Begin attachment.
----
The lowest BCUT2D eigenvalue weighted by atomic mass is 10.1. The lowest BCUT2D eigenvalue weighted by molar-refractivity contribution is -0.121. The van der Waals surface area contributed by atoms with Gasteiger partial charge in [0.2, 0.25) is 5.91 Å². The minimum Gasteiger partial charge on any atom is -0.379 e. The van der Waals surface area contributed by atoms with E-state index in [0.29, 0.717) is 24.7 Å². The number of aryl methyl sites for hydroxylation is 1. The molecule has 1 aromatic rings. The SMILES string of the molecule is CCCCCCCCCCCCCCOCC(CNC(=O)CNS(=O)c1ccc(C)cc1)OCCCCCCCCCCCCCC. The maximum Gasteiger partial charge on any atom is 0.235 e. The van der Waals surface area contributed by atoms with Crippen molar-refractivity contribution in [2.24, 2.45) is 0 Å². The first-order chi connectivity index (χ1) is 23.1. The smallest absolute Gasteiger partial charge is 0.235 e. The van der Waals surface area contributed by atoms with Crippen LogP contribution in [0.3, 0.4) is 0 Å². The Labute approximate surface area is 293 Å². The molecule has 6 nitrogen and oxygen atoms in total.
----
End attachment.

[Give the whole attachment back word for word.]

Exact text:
The lowest BCUT2D eigenvalue weighted by atomic mass is 10.1. The lowest BCUT2D eigenvalue weighted by molar-refractivity contribution is -0.121. The van der Waals surface area contributed by atoms with Gasteiger partial charge in [0.2, 0.25) is 5.91 Å². The minimum Gasteiger partial charge on any atom is -0.379 e. The van der Waals surface area contributed by atoms with E-state index in [0.29, 0.717) is 24.7 Å². The number of aryl methyl sites for hydroxylation is 1. The molecule has 1 aromatic rings. The SMILES string of the molecule is CCCCCCCCCCCCCCOCC(CNC(=O)CNS(=O)c1ccc(C)cc1)OCCCCCCCCCCCCCC. The maximum Gasteiger partial charge on any atom is 0.235 e. The van der Waals surface area contributed by atoms with Crippen molar-refractivity contribution in [2.24, 2.45) is 0 Å². The first-order chi connectivity index (χ1) is 23.1. The smallest absolute Gasteiger partial charge is 0.235 e. The van der Waals surface area contributed by atoms with Crippen LogP contribution in [0.3, 0.4) is 0 Å². The Labute approximate surface area is 293 Å². The molecule has 6 nitrogen and oxygen atoms in total.